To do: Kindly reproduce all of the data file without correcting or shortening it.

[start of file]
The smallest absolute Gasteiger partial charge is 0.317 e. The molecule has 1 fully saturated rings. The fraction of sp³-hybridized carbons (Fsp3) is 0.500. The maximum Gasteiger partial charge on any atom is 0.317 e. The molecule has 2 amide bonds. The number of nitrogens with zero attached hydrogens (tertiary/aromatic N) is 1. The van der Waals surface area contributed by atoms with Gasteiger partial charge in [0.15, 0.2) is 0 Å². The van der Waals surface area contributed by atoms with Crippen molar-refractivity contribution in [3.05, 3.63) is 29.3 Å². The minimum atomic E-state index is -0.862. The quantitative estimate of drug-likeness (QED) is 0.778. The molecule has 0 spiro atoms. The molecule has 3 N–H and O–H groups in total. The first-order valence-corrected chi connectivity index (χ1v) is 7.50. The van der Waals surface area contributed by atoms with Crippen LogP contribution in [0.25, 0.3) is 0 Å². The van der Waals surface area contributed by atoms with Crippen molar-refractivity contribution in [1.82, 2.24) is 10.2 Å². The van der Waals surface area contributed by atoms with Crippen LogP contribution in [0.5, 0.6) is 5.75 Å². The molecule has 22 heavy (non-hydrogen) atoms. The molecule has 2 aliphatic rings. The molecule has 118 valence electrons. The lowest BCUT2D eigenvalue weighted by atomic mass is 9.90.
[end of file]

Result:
The smallest absolute Gasteiger partial charge is 0.317 e. The molecule has 1 fully saturated rings. The fraction of sp³-hybridized carbons (Fsp3) is 0.500. The maximum Gasteiger partial charge on any atom is 0.317 e. The molecule has 2 amide bonds. The number of nitrogens with zero attached hydrogens (tertiary/aromatic N) is 1. The van der Waals surface area contributed by atoms with Gasteiger partial charge in [0.15, 0.2) is 0 Å². The van der Waals surface area contributed by atoms with Crippen molar-refractivity contribution in [3.05, 3.63) is 29.3 Å². The minimum atomic E-state index is -0.862. The quantitative estimate of drug-likeness (QED) is 0.778. The molecule has 0 spiro atoms. The molecule has 3 N–H and O–H groups in total. The first-order valence-corrected chi connectivity index (χ1v) is 7.50. The van der Waals surface area contributed by atoms with Crippen LogP contribution in [0.25, 0.3) is 0 Å². The van der Waals surface area contributed by atoms with Crippen molar-refractivity contribution in [1.82, 2.24) is 10.2 Å². The van der Waals surface area contributed by atoms with Crippen LogP contribution in [0.5, 0.6) is 5.75 Å². The molecule has 22 heavy (non-hydrogen) atoms. The molecule has 2 aliphatic rings. The molecule has 118 valence electrons. The lowest BCUT2D eigenvalue weighted by atomic mass is 9.90.